The Sarbanes Oxley Act of 2002 and the Dodd-Frank Wall Street Reform and Consumer Protection Act of 2010 each contain provisions that prohibit employers from retaliating against employees because they blew the whistle on securities fraud. While the acts overlap in some ways, they do not cover all of the same conduct nor share the same processes for bringing a claim under each law. A recent opinion from a federal court of appeals emphasized the differences between the two laws and their processes, serving as a reminder to whistleblowers that an employee seeking to assert rights under either law must follow the procedures as outlined in the appropriate statute.
The Sarbanes Oxley and Dodd-Frank Acts
The Sarbanes Oxley Act, commonly known as SOX, was passed in 2002 in an effort to prevent the financial fraud that had recently been discovered in the operations of certain publicly-traded companies such as Enron, which lost its shareholders a combined $74 billion over four years by artificially inflating profits and hiding debts. To encourage employees to report fraud at their companies, Congress included a provision in the law that prohibits employers from retaliating against employee whistleblowers.
SOX’s whistleblower protection provision applies to all publicly-traded companies, as well as their subsidiaries, contractors, and certain other affiliated entities. It protects employees who report concerns about, or participate in an investigation relating to, mail fraud, wire fraud, bank fraud, securities fraud, any violations of other rules passed by the Securities and Exchange Commission (SEC), or any other Federal law that protects shareholders from fraud. Employees are protected if they report their concerns internally to a supervisor or other person at their company who has the power to investigate and stop the fraud, or externally to a federal government agency or to Congress. If the employer fires or otherwise retaliates against the employee whistleblower, the employee can then file a complaint with the Occupational Safety and Health Administration (OSHA), which investigates complaints of whistleblower retaliation under SOX as well as similar claims under twenty-one other laws. A SOX retaliation complaint must be filed within 180 days of the termination or other retaliatory action taken by the employer. If the employee proves that they were retaliated against in violation of SOX, the employer can be required to re-hire the employee, pay all of their lost wages, and reimburse the employee for the costs associated with bringing the retaliation claim.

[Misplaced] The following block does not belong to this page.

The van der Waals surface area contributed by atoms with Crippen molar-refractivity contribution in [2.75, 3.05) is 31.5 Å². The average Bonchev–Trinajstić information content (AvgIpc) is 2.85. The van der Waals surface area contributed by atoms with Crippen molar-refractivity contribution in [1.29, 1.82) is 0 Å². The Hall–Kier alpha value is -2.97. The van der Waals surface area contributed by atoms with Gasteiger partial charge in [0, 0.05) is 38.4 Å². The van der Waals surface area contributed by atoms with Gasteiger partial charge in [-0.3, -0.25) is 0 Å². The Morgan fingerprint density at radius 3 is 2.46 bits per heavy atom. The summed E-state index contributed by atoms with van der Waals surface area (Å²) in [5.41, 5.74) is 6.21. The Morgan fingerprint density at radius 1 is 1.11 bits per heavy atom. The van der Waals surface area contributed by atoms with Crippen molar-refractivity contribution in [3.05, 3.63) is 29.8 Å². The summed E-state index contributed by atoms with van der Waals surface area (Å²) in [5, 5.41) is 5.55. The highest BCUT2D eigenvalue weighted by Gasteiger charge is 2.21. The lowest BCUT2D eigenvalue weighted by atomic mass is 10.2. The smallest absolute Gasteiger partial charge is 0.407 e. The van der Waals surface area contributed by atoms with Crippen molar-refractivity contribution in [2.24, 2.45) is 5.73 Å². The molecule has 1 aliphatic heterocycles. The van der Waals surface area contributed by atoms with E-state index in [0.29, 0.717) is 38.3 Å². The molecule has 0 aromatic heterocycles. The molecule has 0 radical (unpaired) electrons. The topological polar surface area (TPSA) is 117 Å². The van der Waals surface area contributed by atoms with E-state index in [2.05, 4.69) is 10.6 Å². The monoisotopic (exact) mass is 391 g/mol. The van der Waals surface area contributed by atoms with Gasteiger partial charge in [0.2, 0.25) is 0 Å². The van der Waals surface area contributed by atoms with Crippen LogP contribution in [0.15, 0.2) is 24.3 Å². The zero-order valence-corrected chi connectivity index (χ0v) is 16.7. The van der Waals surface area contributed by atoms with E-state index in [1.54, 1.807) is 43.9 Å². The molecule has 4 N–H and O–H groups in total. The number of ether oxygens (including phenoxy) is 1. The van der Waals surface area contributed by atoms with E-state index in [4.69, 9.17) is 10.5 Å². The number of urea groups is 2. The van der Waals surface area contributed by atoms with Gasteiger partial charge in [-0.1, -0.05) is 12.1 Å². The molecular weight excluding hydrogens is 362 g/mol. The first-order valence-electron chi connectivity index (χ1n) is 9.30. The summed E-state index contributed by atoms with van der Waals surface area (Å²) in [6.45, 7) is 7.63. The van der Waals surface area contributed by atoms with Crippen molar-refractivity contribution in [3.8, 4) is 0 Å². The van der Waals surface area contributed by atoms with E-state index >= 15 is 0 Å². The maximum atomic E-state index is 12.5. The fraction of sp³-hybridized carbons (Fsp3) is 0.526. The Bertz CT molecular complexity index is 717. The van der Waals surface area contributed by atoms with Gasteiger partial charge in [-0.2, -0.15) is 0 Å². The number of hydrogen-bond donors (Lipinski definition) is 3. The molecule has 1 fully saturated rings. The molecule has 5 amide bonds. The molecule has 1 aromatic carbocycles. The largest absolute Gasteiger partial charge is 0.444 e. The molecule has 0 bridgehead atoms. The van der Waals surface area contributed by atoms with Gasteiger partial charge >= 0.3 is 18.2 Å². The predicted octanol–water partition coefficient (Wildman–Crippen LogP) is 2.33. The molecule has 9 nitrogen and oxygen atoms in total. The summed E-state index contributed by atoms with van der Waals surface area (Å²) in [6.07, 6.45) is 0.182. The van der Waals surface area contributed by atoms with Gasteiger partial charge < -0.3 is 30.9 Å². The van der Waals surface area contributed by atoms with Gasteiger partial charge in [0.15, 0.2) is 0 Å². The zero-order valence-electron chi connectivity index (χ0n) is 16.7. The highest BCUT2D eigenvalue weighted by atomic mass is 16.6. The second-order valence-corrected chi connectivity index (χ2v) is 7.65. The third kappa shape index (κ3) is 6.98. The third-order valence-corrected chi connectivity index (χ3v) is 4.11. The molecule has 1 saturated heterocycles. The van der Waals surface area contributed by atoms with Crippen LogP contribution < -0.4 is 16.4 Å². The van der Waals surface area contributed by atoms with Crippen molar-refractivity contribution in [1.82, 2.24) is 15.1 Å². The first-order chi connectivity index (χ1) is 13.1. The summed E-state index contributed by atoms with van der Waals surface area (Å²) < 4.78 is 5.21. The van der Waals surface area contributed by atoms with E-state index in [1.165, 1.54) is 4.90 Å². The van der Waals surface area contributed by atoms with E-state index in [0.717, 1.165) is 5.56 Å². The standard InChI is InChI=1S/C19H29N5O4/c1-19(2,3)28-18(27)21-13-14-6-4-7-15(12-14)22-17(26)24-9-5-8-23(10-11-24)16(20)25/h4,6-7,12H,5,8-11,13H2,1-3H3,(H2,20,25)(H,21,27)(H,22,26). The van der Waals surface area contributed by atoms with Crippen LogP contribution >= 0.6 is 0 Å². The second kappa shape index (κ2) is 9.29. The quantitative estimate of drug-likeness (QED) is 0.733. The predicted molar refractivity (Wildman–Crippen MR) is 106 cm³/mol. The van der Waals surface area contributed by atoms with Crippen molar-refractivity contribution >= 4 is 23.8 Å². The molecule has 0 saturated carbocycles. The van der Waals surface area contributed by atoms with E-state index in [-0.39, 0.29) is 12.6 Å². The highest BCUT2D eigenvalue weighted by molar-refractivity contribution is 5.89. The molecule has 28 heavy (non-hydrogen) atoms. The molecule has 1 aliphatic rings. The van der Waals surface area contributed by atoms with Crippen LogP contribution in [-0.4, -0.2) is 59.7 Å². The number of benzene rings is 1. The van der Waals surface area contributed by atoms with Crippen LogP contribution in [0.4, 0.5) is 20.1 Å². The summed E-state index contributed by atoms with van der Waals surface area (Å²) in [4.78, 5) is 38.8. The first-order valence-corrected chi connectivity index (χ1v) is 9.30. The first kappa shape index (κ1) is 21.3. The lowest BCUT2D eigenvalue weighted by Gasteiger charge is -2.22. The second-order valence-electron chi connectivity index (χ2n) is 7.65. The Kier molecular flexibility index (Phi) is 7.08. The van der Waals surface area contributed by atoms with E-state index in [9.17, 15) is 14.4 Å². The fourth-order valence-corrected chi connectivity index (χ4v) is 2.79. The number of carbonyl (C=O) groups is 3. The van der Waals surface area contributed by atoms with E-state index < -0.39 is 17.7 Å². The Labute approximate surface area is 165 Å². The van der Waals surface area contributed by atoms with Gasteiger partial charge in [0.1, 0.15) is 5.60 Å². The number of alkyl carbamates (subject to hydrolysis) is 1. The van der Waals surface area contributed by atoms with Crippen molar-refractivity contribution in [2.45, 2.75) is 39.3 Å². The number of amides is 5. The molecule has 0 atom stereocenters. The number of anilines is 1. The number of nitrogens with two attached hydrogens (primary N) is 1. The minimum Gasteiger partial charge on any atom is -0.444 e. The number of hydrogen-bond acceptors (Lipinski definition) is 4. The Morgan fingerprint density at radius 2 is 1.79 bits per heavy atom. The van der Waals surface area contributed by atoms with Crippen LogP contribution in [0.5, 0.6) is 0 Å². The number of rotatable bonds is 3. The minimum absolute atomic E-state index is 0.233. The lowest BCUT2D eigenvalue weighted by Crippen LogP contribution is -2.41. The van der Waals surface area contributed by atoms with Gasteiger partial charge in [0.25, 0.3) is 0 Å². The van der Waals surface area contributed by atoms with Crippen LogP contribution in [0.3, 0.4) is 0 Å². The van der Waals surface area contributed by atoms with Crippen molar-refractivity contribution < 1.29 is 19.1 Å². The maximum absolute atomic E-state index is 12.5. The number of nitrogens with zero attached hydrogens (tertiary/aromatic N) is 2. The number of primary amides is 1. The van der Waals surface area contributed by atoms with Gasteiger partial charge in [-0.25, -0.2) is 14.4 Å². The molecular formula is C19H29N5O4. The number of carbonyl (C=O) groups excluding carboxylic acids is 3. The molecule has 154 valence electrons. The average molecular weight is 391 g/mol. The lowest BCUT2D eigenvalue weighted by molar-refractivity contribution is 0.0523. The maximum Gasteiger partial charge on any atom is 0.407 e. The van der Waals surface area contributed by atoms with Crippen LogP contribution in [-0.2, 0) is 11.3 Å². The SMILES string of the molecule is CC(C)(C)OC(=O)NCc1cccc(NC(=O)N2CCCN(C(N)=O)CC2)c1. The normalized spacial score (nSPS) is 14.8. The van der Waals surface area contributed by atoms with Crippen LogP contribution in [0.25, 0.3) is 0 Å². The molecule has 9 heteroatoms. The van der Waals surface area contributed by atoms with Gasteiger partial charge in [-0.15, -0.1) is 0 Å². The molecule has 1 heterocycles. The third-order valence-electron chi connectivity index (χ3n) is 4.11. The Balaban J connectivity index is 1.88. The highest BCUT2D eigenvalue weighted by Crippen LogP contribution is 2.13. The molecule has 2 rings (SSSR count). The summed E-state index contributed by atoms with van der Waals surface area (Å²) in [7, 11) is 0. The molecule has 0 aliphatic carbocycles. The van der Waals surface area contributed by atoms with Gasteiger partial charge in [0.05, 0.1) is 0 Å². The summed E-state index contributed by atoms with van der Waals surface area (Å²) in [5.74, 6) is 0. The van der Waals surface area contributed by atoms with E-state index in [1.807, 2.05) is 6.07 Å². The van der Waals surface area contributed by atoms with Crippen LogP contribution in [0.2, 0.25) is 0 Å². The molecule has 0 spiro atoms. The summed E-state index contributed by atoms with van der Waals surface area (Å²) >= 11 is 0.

The Dodd-Frank Wall Street Reform and Consumer Protection Act was passed in 2010 in an attempt to prevent a repeat of the 2008 Great Recession. In part, Dodd-Frank strengthened SOX, for example by expanding the period of time in which a whistleblower could file a retaliation complaint with OSHA from 90 days to the current 180 days. But it also created a new program through which the SEC could give monetary awards to whistleblowers who gave the SEC new information about securities fraud, which the SEC or another government entity then used to prosecute a company and recover monetary sanctions of at least $1 million. Additionally, Dodd-Frank included its own provision that prohibits an employer from retaliating against an employee who blows the whistle under the Act. To qualify as a whistleblower under Dodd-Frank, a person must provide information about securities fraud to the SEC (which is done initially via the Form TCR on the SEC’s website). Reporting to another government agency or internally within the company is not sufficient, as the Supreme Court made clear in Digital Realty Trust, Inc. v. Somers, 138 S.Ct. 767 (2018). Dodd-Frank therefore protects a much narrower set of whistleblowers than SOX does. However, those who meet the requirements of Dodd-Frank have greater protections, as they can file a lawsuit directly in court without filing a claim with OSHA or the SEC, have up to six years to file suit, and can receive double the amount they lost in wages, plus reimbursement for all litigation expenses and reinstatement to their former job.
Seventh Circuit Draws Clear Distinctions between the Whistleblower Laws and their Procedures